Rivers, streams and lakes are threatened across America. Well-managed farms and ranches offer one of the best solutions to tackling this issue.

Water quality is at risk in iconic waterways across America, from the Puget Sound in the Northwest to New York's Long Island Sound.

The pollution comes from many sources. Industrial smokestacks. Waste treatment plants. Urban run-off.

Pesticides and plant nutrients – mainly nitrogen and phosphorus – also wash off farm fields into waterways, where they can cause problems like algae blooms and dead zones.

While run-off from agricultural fields plays a major role in the problem, many farmers are enthusiastic partners in the fight to keep our water clean.

That's why American Farmland Trust is working hand-in-hand with farmers and ranchers on common sense solutions that benefit the environment – and us all.

Why are farms and ranches so important to water quality?

What are the challenges?

AFT's Role

American Farmland Trust is a trusted partner working with farmers and conservationists on positive solutions that protect both land and water.

And we never lose sight of the farmers themselves – who need viable ways to help the environment that don't threaten their ability to stay in business.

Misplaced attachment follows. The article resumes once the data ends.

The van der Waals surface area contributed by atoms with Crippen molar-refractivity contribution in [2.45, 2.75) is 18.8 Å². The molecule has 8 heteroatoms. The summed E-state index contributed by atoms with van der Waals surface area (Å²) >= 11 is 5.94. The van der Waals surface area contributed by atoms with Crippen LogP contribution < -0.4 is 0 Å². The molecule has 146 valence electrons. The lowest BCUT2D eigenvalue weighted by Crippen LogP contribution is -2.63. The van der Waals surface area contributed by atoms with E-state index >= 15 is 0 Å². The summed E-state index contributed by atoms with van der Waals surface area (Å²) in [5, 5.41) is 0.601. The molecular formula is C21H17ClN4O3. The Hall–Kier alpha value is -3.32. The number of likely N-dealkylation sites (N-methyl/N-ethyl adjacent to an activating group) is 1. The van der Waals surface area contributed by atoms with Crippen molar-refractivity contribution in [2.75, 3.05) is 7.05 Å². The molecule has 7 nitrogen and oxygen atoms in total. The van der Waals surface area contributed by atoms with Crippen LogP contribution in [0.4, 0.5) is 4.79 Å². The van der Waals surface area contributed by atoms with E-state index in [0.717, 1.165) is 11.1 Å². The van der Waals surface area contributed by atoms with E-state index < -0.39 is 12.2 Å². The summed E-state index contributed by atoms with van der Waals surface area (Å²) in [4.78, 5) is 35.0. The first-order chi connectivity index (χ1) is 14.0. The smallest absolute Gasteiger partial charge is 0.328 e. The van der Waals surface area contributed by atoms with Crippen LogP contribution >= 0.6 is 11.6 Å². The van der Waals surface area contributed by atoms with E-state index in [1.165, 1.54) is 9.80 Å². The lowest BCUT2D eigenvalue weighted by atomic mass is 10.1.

Our pioneering BMP Challenge, for instance, demonstrated to farmers that less might be more when it comes to fertilizer. Farmers in the program typically apply less fertilizer without losing crops – and they save money as a result.

Our water quality projects are models for how farmers and ranchers around the country can save land and water – on a large scale.


  • Conducts research that sheds light on the barriers that keep farmers from trying new conservation practices
  • Promotes practices that build up the soil and improve its productivity
  • Works to link farm subsidies to environmental stewardship in the federal Farm Bill
  • Establishes multi-region water quality trading markets with the potential for dramatic improvements in water quality
  • Protects wildlife habitat, farmland and water quality through innovative programs like Pioneers in Conservation in the Pacific Northwest